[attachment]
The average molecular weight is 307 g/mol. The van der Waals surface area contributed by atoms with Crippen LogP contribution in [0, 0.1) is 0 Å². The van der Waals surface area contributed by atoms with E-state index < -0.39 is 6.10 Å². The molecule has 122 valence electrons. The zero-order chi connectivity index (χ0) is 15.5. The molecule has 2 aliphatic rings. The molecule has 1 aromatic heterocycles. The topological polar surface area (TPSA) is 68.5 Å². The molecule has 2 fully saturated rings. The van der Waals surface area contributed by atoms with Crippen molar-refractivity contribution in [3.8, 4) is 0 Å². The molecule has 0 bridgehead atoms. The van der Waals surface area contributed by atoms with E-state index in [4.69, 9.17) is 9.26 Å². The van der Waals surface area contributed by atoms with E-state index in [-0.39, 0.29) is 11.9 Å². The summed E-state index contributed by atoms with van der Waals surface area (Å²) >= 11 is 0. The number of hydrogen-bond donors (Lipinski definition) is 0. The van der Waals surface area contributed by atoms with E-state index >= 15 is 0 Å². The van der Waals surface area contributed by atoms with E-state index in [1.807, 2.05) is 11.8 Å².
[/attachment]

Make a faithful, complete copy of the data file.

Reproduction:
The average molecular weight is 307 g/mol. The van der Waals surface area contributed by atoms with Crippen LogP contribution in [0, 0.1) is 0 Å². The van der Waals surface area contributed by atoms with E-state index < -0.39 is 6.10 Å². The molecule has 122 valence electrons. The zero-order chi connectivity index (χ0) is 15.5. The molecule has 2 aliphatic rings. The molecule has 1 aromatic heterocycles. The topological polar surface area (TPSA) is 68.5 Å². The molecule has 2 fully saturated rings. The van der Waals surface area contributed by atoms with Crippen molar-refractivity contribution in [3.8, 4) is 0 Å². The molecule has 0 bridgehead atoms. The van der Waals surface area contributed by atoms with E-state index in [4.69, 9.17) is 9.26 Å². The van der Waals surface area contributed by atoms with E-state index in [-0.39, 0.29) is 11.9 Å². The summed E-state index contributed by atoms with van der Waals surface area (Å²) >= 11 is 0. The number of hydrogen-bond donors (Lipinski definition) is 0. The van der Waals surface area contributed by atoms with E-state index >= 15 is 0 Å². The van der Waals surface area contributed by atoms with E-state index in [1.807, 2.05) is 11.8 Å².